As the popularity of robotic-assisted prostate surgery grows, experts are questioning its benefit to patients and how it compares to traditional open surgery.
A recent study, led by Queensland researchers, compared the health outcomes of open prostate surgery with robot-assisted surgery in 296 men and followed their progress over a two-year period.
Publishing their results in The Lancet Oncology, the researchers found both techniques were equally successful at maintaining urinary and sexual function at six, 12 and 24 months following the procedures.
Robotic-assisted technology is less invasive in men diagnosed with prostate cancer — which affects about 18,000 Australians according to the Cancer Council.
This means shorter hospital stays and a reduced risk of adverse events during surgery.
An earlier study published in The Lancet in 2016 also found no difference between robotic and open surgery in cancer control, urinary continence and sexual function.
These findings provide some comfort for men who face the prospect of choosing between these two types of radical surgery – which can greatly vary in cost.
A report released last year showed the average cost of robotic surgery and hospital stay funded by Medibank in private hospitals varied between $14,553 and $55,928, depending on the surgeon.
The out-of-pocket cost to the patient ranged from 35 per cent in Victoria and up to 88 per cent in NSW and the ACT, according to the Surgical Variance Report, published by the Royal Australasian College of Surgeons and Medibank.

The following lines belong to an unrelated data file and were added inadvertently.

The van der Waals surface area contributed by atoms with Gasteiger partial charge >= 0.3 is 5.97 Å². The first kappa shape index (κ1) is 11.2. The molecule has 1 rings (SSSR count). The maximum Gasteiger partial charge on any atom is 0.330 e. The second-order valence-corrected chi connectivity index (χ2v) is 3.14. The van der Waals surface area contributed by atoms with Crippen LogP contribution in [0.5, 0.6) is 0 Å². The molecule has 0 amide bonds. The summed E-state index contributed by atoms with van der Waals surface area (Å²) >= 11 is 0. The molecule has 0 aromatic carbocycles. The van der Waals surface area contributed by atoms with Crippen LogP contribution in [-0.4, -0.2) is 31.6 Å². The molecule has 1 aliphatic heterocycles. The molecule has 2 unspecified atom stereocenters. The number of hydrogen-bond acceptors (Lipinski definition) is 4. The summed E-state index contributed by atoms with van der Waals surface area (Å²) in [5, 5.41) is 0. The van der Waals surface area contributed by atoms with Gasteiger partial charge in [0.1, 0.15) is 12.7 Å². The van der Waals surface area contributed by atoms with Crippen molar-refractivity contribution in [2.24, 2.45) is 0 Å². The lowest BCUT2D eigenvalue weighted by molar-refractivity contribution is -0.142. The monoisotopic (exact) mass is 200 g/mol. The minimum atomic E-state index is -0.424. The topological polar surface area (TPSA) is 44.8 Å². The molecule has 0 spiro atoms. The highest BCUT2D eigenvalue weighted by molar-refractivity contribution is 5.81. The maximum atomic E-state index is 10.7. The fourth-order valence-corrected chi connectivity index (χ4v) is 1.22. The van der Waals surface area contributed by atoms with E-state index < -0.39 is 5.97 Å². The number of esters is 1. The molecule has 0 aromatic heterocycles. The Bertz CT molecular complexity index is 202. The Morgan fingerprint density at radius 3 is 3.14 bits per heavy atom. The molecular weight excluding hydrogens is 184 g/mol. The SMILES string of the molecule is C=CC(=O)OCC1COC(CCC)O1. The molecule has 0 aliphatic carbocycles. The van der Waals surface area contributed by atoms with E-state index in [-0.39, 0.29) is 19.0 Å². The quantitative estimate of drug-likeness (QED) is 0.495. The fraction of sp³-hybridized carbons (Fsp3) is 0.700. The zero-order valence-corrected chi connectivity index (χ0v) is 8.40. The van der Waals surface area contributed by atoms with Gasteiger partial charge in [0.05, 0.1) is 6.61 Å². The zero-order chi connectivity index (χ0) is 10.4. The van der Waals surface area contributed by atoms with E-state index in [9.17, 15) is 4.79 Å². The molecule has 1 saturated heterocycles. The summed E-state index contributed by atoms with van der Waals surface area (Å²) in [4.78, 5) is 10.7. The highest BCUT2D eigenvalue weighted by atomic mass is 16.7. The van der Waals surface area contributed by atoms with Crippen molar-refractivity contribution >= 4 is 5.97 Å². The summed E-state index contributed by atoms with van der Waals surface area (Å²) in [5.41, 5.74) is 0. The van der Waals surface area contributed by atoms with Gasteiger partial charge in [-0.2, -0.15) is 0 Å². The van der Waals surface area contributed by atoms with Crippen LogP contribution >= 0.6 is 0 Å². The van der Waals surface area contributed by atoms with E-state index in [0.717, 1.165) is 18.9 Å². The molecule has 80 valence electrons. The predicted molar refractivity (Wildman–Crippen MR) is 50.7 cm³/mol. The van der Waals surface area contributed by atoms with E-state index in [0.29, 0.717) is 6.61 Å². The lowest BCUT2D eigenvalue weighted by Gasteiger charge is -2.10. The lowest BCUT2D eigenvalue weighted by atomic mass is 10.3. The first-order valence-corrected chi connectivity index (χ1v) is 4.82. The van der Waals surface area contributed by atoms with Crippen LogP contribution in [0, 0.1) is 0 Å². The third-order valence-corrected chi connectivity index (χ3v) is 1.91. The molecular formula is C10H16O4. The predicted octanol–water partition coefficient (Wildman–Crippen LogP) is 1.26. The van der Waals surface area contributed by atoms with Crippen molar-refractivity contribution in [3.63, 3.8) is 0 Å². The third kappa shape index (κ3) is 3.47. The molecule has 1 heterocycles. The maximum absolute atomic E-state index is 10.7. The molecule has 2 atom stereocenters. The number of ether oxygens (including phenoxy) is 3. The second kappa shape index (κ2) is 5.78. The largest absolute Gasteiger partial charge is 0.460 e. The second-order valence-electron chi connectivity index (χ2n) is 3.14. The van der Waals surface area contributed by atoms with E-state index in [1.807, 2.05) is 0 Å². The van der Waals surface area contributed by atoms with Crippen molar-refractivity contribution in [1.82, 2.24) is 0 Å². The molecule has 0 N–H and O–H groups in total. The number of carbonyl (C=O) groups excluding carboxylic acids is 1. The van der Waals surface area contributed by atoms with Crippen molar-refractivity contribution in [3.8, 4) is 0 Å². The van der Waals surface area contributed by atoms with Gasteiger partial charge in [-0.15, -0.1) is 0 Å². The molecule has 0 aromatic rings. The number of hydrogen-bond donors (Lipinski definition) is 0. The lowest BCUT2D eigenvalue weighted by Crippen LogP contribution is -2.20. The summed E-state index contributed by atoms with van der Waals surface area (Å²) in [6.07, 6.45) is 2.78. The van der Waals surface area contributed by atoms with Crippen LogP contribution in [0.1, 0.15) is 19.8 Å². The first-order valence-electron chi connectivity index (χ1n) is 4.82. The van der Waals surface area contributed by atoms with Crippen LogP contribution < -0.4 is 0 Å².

Study author Emeritus Professor Frank Gardiner said that, when it came to choosing the best technique, surgical skill took priority over the type of procedure.
“The most important issues for a good result are an experienced surgeon with good outcome data and somebody with whom the patient can relate comfortably,” he said.
Regarding cancer outcomes, Professor Gardiner said the recent findings should be taken “with circumspection”.
“Two years is but a short time in terms of prostate cancer follow-up,” he said.
What is a prostatectomy?
A radical prostatectomy is a surgical approach to remove the prostate gland and any surrounding tissue that shows signs of cancer.
Traditionally, this operation was done by making a 10-centimetre incision in the lower abdomen. This is called open radical prostatectomy.
Laparoscopic radical prostatectomy is similar, but involves making several smaller incisions through which the surgeon inserts a small camera and instruments to perform the operation.
In robotic-assisted procedures, the specialist uses a computer to remotely control the surgical arm that is inserted through small incisions.
What do you need to know before choosing surgery type?
For men considering prostate surgery, Professor Gardiner recommends finding out how experienced the surgeon is at performing prostatectomies.
They should also ask about health outcomes and success rates for continence, sexual function and cancer control.
It is also important to have a good rapport with your urologist and build a long-term relationship with them in the post-surgery period.
To avoid unexpected fees, ask for a detailed breakdown of costs when first meeting the specialist and make sure you understand what expenses are covered and which will be out-of-pocket.
The Prostate Cancer Foundation of Australia recommends preparing as many questions as necessary to help you feel at ease before undergoing surgery.
Be sure to understand what the surgery involves, duration, side effects, and how it might affect your sexual function and continence.
You will also need time off work. Recovery times can vary, depending on the technique used and specialists’ advice.
“Recovery time may be quicker with laparoscopic or robotic prostate surgery, compared to open surgery, but all three forms of radical prostatectomy have similar rates of side effects,” a Prostate Cancer Foundation spokesperson said.
“Men should not feel pressured to decide in a hurry. It is also perfectly acceptable to ask for a second opinion.”